John is a fervent writer, gamer, and guitar lover. He is a former automatic-transmission repairer, welder, and hobbyist game developer.
Podcasts are one of the most alluring forms of content creation to emerge from the hotbed of creativity that is the Internet. Like writing a novel, the amount of equipment needed to get started is minimal. Unlike writing a book, however, a podcast can be done in a relatively short space of time. It can be a great tool for marketing, a brilliant vehicle for information, or just a really fun time. Let's take a look at how to do it.
Planning Is Key
We're referring to your podcast as a whole at this stage, not individual shows. It's very important to have some idea of what your podcast is going to be before you start. It may be that your intention is to just switch a microphone on, talk for half an hour, and upload the audio un-edited. And that would be a perfectly legitimate approach, but you need know that that's what you're going to be doing in advance so you can build your podcast accordingly.
Is your podcast going to be regularly posted and run indefinitely, or will be a series with an endpoint? Are you using your podcast as a marketing tool for a product or service? Is there a goal at all, or is it just for fun? These are the kinds of things you should establish before you ever pick up a microphone. If your podcast will be a series of interviews with knowledgeable people in a particular field, can you get enough qualified and credible people to do your show? Counter-intuitive as it may seem, it might be worth trying to get some kind of commitment (even if it's just a "sure" on Twitter) from potential interviewees before you announce the podcast itself. If you want your podcast to be weekly, make sure you and any co-hosts you might have can commit to that; inconsistency is a huge turn off for podcast listeners, especially when a particular schedule has been promised.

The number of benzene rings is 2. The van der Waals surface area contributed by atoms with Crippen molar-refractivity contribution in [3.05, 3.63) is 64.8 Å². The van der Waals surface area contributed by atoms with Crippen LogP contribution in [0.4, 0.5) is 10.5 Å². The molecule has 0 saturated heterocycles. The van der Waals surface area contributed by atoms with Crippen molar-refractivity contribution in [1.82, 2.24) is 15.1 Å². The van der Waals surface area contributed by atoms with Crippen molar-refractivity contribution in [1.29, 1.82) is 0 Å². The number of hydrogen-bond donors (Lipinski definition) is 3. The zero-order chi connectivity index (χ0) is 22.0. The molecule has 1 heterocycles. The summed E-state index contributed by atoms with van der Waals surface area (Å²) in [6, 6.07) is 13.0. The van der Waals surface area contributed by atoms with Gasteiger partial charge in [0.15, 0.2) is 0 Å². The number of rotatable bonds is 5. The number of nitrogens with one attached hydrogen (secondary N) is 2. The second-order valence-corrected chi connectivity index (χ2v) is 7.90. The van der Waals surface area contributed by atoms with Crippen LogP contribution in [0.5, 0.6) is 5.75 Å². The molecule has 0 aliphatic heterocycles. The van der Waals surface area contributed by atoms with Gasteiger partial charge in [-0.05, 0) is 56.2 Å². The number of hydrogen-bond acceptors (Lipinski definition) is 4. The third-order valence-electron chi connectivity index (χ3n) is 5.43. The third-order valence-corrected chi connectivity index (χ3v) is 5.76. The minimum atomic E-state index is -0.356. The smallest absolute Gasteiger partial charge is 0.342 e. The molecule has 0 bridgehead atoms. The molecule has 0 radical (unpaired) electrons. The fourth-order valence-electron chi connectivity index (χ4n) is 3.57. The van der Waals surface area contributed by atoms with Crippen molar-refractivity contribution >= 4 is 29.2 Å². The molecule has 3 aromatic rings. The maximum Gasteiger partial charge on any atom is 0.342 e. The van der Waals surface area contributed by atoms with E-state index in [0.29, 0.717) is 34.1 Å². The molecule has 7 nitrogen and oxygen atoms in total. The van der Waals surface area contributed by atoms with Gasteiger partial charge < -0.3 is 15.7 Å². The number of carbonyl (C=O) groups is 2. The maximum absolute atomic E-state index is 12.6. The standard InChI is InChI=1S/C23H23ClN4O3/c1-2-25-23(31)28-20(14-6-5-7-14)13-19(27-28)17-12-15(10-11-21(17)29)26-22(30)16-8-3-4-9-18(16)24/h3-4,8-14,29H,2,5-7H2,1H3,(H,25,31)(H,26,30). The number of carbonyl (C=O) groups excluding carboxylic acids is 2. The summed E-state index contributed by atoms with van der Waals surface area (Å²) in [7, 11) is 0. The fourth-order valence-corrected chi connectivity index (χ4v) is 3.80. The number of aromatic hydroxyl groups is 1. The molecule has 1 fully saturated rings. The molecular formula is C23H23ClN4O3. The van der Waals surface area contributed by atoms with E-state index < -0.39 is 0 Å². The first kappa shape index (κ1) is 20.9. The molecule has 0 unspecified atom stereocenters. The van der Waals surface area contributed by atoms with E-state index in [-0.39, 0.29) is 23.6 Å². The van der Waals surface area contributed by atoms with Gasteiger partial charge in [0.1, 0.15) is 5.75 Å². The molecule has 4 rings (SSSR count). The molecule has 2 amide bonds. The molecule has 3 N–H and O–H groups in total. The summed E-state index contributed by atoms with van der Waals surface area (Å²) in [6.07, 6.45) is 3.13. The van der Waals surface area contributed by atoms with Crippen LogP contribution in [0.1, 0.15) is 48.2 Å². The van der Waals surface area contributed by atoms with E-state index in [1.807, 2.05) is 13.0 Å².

Another thing to consider is scope. If you're venturing into the world of podcasting for the first time, don't go too big. Don't announce a daily podcast before you really understand how much work is involved. Remember, adding more shows will rarely be seen as a bad thing, but taking shows away always will be looked at as a negative. Another example of too much scope could be starting an interview podcast and aiming too high. If your podcast is about science, you should be able to find professionals who are willing to talk to you, even on your unknown podcast. If your podcast is a celebrity gossip show and you're hoping to get the likes of Kanye West, you're almost certainly going to be disappointed.
Practice Makes Perfect
As with most things in life, the more you do something the better you're likely to be at doing it. Podcasting is no different, but unless you had a previous job as a radio or TV host, there's a good chance you're not particularly experienced in the skills you'll need as a podcaster.
My advice to you is to record at least one practice run before you ever publish a real show. It doesn't have to be "full production" (assuming your podcast makes use of any production), but you need to hear how you sound on the mic, what your dynamic is with any co-hosts you might have, and how the show feels as a whole. Ideally, you will play this practice run (or runs) to friends or family to get a second opinion. The aim here is to work out any drastic kinks in your show before it reaches a regular listener's ears. Your podcast doesn't have to be perfect when it goes live, but you don't want any glaring problems that will turn a potential audience off before you really get started.